What is the cervix?
The cervix is part of the female reproductive system and may be referred to as the ‘neck’ of your uterus. It is a muscular channel that connects the body of your uterus with your vagina. The cervix is usually around 3cm long and is made up of a central channel with an internal and external opening. It plays an important role in conception (becoming pregnant) and pregnancy. Your cervix makes mucus that helps to transport sperm from the vagina. It also keeps the uterus closed during pregnancy. During labour, the cervix relaxes and slowly opens.
What does it mean to have a short cervix during pregnancy?
The length of your cervix during pregnancy relates to the chance of you having a preterm (early or premature) birth. A short cervix is one that is less than 25mm (2.5cm) long at around 20 weeks of pregnancy. The shorter your cervix, the higher the risk of an early birth (earlier than 37 weeks pregnancy).
Most women with a short cervix still give birth on time, but if you have a higher-than-average risk of having your baby early, it is important to know this ahead of time, before labour begins, so that you and your health team can be prepared. Your health team may also suggest treatments to help reduce this risk.
Some hospitals or clinics measure cervical length routinely at around 20 weeks of pregnancy. Other places only measure cervical length if you have risk factors for preterm birth or if you have particular symptoms such as preterm contractions.
Are there risk factors for having a short cervix?
There are some risk factors linked with having a short cervix.
These risk factors include:
- previous preterm birth
- previous procedure on your cervix in which a small part of your cervix was removed
- previous cervical trauma including cervical tearing during labour or dilation and curettage (D&C)
How is a short cervix diagnosed?
A short cervix can be diagnosed using ultrasound.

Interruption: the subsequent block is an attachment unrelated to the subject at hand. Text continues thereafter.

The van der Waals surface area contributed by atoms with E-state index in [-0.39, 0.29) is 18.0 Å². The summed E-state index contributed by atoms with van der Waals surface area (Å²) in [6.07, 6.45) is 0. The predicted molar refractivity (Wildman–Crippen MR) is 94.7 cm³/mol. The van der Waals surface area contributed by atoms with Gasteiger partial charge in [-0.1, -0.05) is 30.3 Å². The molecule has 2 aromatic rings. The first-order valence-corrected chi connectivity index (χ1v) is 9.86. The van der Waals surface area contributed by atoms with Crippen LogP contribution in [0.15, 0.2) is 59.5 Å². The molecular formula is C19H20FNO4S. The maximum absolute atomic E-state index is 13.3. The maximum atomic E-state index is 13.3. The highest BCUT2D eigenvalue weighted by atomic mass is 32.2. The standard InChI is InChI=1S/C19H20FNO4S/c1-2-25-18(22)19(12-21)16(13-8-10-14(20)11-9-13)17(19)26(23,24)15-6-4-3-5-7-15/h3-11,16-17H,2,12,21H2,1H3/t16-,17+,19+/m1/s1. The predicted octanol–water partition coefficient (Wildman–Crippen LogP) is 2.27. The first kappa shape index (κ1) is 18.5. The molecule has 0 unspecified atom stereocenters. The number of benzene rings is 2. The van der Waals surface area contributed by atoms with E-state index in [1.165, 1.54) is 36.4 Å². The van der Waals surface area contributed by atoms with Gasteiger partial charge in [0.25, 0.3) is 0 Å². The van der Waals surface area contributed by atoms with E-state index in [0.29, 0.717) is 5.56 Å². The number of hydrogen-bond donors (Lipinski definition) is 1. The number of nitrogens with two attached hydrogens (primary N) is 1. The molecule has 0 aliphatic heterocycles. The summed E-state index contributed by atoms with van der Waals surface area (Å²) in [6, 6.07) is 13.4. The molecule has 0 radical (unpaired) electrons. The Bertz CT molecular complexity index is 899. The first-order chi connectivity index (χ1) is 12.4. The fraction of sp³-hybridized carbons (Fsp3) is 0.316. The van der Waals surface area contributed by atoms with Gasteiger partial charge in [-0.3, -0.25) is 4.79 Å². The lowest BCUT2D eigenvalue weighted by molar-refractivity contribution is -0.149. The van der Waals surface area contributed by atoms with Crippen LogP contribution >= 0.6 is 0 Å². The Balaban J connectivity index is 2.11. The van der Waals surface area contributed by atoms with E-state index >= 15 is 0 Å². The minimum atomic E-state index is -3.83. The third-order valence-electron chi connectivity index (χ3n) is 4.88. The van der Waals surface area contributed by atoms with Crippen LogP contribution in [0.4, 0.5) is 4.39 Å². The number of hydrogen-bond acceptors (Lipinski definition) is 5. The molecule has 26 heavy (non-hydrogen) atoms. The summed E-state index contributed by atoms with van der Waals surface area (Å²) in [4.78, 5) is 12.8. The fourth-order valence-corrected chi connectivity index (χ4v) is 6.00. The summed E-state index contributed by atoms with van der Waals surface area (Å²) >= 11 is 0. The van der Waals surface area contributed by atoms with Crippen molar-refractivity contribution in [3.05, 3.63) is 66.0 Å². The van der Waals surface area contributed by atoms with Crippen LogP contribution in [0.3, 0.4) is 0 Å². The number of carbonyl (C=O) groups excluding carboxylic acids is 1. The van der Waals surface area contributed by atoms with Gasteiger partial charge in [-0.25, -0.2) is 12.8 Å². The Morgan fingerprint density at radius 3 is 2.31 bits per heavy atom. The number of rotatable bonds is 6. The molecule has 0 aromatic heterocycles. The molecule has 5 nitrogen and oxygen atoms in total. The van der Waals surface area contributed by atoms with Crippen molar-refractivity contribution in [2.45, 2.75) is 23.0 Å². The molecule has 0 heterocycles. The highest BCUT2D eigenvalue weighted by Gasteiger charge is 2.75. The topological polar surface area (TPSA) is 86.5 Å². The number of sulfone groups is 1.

Your doctor may do a transabdominal ultrasound (an ultrasound done on your tummy) in the middle of your pregnancy if you are at low risk of having a short cervix and have a singleton pregnancy (a pregnancy with one baby in your uterus). If your cervix is shorter than expected on the transabdominal ultrasound or your doctor has difficulty seeing your cervix properly on the transabdominal ultrasound, they may suggest doing a transvaginal ultrasound (an ultrasound done internally, through your vagina). The cervix can be seen better on a transvaginal ultrasound.
If you are at a high risk of having a short cervix, your doctor may suggest doing a transvaginal ultrasound to see your cervix more clearly and to measure the length of your cervix more accurately.
How is a short cervix managed during pregnancy?
There are different approaches to managing a short cervix during pregnancy. Your doctor may suggest using progesterone to reduce the risk of preterm birth. This medication can be given in the form of a small progesterone tablet, placed directly into your vagina or anus (bottom).
Cervical cerclage is another technique to help prevent pre-term labour that occurs because of a short cervix. It involves minor surgery that places a stich in the cervix. Your doctor may suggest this treatment if you have a singleton pregnancy and have a short cervix. Cervical cerclage is often recommended if you have previously had a premature birth or a pregnancy loss during your second trimester, or if your cervix continues to get shorter despite using progesterone daily. Your health team may also recommend this procedure if your cervix is very short (less than 10mm) in the second trimester.
In some cases, bed rest and admission to the hospital may also be recommended.
Are there risks to me or my baby if I have a short cervix?
While most women with a short cervix give birth on time, they are more likely to give birth early. Premature birth is the leading cause of newborn morbidity (illness) and mortality (death) worldwide. Premature birth can also lead to long-term health problems later in life. For this reason, it’s best to have a short cervix diagnosed early, so that you can be treated and monitored, and take steps towards preventing a premature birth.
Resources and support
As well as asking your doctor or nurse for advice, you can get help and information from:
- The Centre of Perinatal Excellence (COPE) provides information and a list of support services.
- Perinatal Anxiety & Depression Australia (PANDA) — call 1300 726 306 to speak with a counsellor (Mon to Fri, 9am to 7.30pm AEST).
- ForWhen — 1300 24 23 22 (Monday to Friday, 9.00am to 4.30pm)
- Gidget Foundation — online and telehealth support — 1300 851 758
- Beyond Blue — 1300 22 4636
Speak to a maternal child health nurse
Call Pregnancy, Birth and Baby to speak to a maternal child health nurse on 1800 882 436 or video call. Available 7am to midnight (AET), 7 days a week.
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Last reviewed: January 2023